Page 28 of 36 As for the source of Evil the Evil is a Problem of Philosophy and Theology since ages. There are conundrums ,paradoxes and dilemmas in regard to evel. Say Ethyphro’s connundrumm or Epicurious Dilemma. As God is the Absolute Creator the Omnificent ,, the Question is who created the Evil. Let Evil is Not Created by God. There are Three possible ways to look at the Evil if it is not Created by God. 1] It came in existence with out any creator what so ever. This means that atleast Evil has no God. A partial Atheism. If Evils can come in existence without God, then why not the Good? 2] Evils are Created by Beings other that Gods. If so then why it is not evil to create a Thing which Creates Evils. Is this not evil to make a Creater of Evil, or a being which can Create Evils. 3] If Evil is absence of Good then why God allowed the absence , why God not filled the absence of Good by Presence of Good. Is it not Evil to do so? Such questions may be asked continuously. But this does not mean that God is the Creator of All things, Ultimate Creator of every Contingent thing. If Evil is the absence of Good in Supposita and is not an Existential Thing then the Supposita are Existential and in this meaning God is the Creator. Actually what Islam says is undisputed in all three Abrahamic Religion. Further there is a question whether all evels are just the absence of Good or there are Existential Evils. ANTI ISLAMIC OBJECTION MAKER SAYS Listen Christian, here’s the main point: this “Chrislam” idea (the idea of the god of Islam being the same as the God of the Bible), is this generation’s most stupid invention and will cause many to find the wide Page 28 of 36
Page 29 of 36 gate and the broad way that leads to destruction, and the churches that are falling for this load of bull are proving that there are many which go in there (see Matthew 7:14) and they are in fact leading them there! ANSWER:= To our Christian Brethren it may be requested that one must not trust this false allegation. This is based on the claim that an Unincarnable God and an Uni-Uinity God or An Absolute Unicity God is Unknowable and God of NT is Knowable, hence they cannot be one and the same. But this has been refuted clearly. As the learned Anti Islamic Objection Maker has used the words like Stupid invention, such words must not be responded by equal words. It is claimed such a thing may lead to destruction etc. these are just false claims. Once the alleged proofs on which such claims are based are proved to be invalid and incorrect, it is not necessary to respond each and every claim individually. In Nutshell All these allegations are false. Once again it is tried to Misuse Matt7:14. ANTI ISLAMIC OBJECTION MAKER SAYS The Bible proves to us that the God of the Bible is knowable and that He wants to be known and loved. The god of Islam is capricious and prefers to determine his followers’ fate from their beginning and to hide his nature from them. ANSWER:= The God of Tanakh of Judaism is Knowable without any dogma of Incarnation. From the first book of Tanakh to the last book of Tanakh the dogma of Incarnation does not exist. It does not exist in Judaism. One may ask a Jewish Rabbi about the Dogma of Incarnation and its Existence in Judaism, himself or herself. Once again the basic thing which is the substratum of the allegation is that Islam does not recognize The Dogma of Incarnation. This substratum in these allegations is discussed above in detail and it is sufficient to say see above. Page 29 of 36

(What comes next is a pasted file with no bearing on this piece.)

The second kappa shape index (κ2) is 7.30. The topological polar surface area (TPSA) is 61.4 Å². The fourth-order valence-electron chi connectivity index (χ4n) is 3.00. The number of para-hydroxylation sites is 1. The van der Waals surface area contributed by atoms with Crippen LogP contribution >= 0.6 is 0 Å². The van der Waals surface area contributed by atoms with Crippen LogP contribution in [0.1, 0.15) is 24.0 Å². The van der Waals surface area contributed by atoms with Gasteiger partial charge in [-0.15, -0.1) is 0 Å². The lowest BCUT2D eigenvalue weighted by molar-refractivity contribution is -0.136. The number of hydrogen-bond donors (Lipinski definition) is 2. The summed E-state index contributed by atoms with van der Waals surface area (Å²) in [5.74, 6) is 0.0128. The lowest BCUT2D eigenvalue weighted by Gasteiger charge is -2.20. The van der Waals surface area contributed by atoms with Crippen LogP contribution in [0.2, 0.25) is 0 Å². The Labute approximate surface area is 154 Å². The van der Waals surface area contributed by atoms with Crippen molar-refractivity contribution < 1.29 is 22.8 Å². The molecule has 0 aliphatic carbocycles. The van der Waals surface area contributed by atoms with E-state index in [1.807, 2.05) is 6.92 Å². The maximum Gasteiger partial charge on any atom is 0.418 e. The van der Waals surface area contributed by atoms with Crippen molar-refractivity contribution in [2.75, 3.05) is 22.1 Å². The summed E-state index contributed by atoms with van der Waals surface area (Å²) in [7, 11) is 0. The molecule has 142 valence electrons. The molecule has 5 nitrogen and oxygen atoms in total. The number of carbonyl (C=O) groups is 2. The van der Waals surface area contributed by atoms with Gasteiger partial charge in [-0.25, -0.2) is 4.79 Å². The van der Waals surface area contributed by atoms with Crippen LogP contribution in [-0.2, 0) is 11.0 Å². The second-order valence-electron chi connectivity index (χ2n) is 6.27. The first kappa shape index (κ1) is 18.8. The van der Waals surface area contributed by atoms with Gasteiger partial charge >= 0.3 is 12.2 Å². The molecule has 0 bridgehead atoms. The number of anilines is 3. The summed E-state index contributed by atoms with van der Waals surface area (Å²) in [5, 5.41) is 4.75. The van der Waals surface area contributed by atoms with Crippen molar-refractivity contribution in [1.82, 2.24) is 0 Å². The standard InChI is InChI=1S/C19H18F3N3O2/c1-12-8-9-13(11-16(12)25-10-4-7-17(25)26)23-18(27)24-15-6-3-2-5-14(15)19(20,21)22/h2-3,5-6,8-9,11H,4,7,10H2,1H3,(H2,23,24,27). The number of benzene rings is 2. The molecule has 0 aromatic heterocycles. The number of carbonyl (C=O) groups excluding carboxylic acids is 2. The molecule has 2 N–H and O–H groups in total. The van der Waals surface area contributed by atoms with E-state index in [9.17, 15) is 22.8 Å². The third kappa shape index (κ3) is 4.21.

David W. Montgomery presents a rich ethnographic study on the practice and meaning of Islamic life in Kyrgyzstan. As he shows, becoming and being a Muslim are based on knowledge acquired from the surrounding environment, enabled through the practice of doing. Through these acts, Islam is imbued in both the individual and the community. To Montgomery, religious practice and lived experience combine to create an ideological space that is shaped by events, opportunities, and potentialities that form the context from which knowing emerges. This acquired knowledge further frames social navigation and political negotiation. Through his years of on-the-ground research, Montgomery assembles both an anthropology of knowledge and an anthropology of Islam, demonstrating how individuals make sense of and draw meanings from their environments. He reveals subtle individual interpretations of the religion and how people seek to define themselves and their lives as “good�? within their communities and under Islam. Based on numerous in-depth interviews, bolstered by extensive survey and data collection, Montgomery offers the most thorough English-language study to date of Islam in post-Soviet Kyrgyzstan. His work provides a broad view into the cognitive processes of Central Asian populations that will serve students, researchers, and policymakers alike.